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  • Question

  • I have a two classes on called grade and another called quarter_grade which is an array of grade. There is a run time error that occurs when I try to initialize the grade class in a certain element. 

     0xC0000005: Access violation reading location 0x0000001c.

    here is the code in the quarter_grade class

    for(int i = 0; 1 < num_classes; i++)
        {
            int a;
            double b;
            string c;
            cout << "Enter a course #" << i + 1 << ". " << endl;
            cin >> c;
            //grades[i].set_course(c);
            cout << "Enter the amount of units. " << endl;
            cin >> a;
            //grades[i].set_units(a);
            cout << endl << "Enter decimal grade " << endl;
            cin >> b;
            //grades[i].set_grades(b);

            grades[i] = Grades( c, a, b );
            qunits += grades[i].units;
            total_grades += grades[i].grade;
            grades -> print();
    }


    the run time error happens
    at
    grades[i] = Grades( a, b, c)


    I am a beginner programmer so I dont know what that means. please help ??

    thanks Will
    Monday, June 15, 2009 8:02 PM

Answers

  • So it's pointing at NULL and you then assign an object to grades[i], so it tries to store there but NULL is not valid memory.

    This is called a dangling pointer: It doesn't point to anything useful because you have not allocated any memory to point at.  If you want an array of Grade* then you need to create one.  You can do it like this if you know at compile time how many you need:

    Grade* grades[a_constant];

    If you don't know ahead of time how many you need you can do it this way:

    grades = new Grades[a_variable];

    • Proposed as answer by Brian Muth Tuesday, June 16, 2009 2:20 AM
    • Marked as answer by William Ibekwe Tuesday, June 16, 2009 3:13 AM
    Tuesday, June 16, 2009 1:49 AM

All replies

  • It means the code is accessing an invalid memory address. You need to show the definition of grades and the implementation of Grades() for more advice.
    Monday, June 15, 2009 8:07 PM
  • grades is a pointer to an array of class type Grades.

    here is the implementation of the constructor Grades()
    Grades:: Grades( string course, int units, double grade )
    {
        this-> course = course;
        this-> units = units;
        this-> grade = grade;
    }
    Monday, June 15, 2009 8:31 PM
  • Please show the exact definition of grades , as Brian already asked.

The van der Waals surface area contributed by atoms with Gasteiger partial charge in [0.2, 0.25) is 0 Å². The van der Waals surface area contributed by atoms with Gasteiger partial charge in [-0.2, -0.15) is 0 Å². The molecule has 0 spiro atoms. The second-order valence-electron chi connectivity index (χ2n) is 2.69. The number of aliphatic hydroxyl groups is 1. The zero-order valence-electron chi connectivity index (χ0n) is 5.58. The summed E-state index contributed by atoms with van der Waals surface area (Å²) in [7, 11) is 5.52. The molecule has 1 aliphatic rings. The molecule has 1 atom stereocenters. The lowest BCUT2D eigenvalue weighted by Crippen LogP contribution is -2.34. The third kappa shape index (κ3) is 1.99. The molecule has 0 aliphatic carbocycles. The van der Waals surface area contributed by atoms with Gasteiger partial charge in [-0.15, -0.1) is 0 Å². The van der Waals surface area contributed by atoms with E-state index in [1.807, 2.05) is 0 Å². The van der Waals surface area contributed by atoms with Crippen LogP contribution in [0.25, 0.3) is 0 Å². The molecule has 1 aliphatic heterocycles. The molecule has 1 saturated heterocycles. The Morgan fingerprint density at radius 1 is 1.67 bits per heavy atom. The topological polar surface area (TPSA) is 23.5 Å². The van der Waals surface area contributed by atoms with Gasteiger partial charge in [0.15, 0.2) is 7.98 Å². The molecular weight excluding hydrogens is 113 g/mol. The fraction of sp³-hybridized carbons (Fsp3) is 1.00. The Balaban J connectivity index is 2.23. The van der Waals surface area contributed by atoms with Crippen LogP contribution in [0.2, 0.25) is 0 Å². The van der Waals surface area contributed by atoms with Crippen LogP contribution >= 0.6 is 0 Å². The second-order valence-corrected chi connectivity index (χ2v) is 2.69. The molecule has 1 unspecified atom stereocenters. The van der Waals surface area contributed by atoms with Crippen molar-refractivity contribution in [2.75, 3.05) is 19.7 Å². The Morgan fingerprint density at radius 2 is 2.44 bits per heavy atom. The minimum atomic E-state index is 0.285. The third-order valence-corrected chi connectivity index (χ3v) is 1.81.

My hypothesis is that you are writing out of array bounds for some value of index i.

    Has the array enough space to store num_classes instances of Grades ?

    Giovanni

    Monday, June 15, 2009 10:23 PM
  • There is a typo error in the "for" statement that could make it run forever (until it crashes).
    Monday, June 15, 2009 11:24 PM
  • the exact definition is

    Grade * grades under as a private member
    i initialized  it in the the default constructor to NULL;
    Tuesday, June 16, 2009 1:14 AM
  • So it's pointing at NULL and you then assign an object to grades[i], so it tries to store there but NULL is not valid memory.

    This is called a dangling pointer: It doesn't point to anything useful because you have not allocated any memory to point at.  If you want an array of Grade* then you need to create one.  You can do it like this if you know at compile time how many you need:

    Grade* grades[a_constant];

    If you don't know ahead of time how many you need you can do it this way:

    grades = new Grades[a_variable];

    • Proposed as answer by Brian Muth Tuesday, June 16, 2009 2:20 AM
    • Marked as answer by William Ibekwe Tuesday, June 16, 2009 3:13 AM
    Tuesday, June 16, 2009 1:49 AM
  • Welcome to the forum, willibeamin.

    As an aside, in future, try to use a more meaningful title to your original question, as it will more likely attract an answer. Secondly, try to post real code snippets rather than a description of what a variable is... it cuts down on the repeated questioning, as illustrated in this thread.
    Tuesday, June 16, 2009 2:19 AM
  • thank you so much,
    Sorry for the confusion.
    Tuesday, June 16, 2009 3:15 AM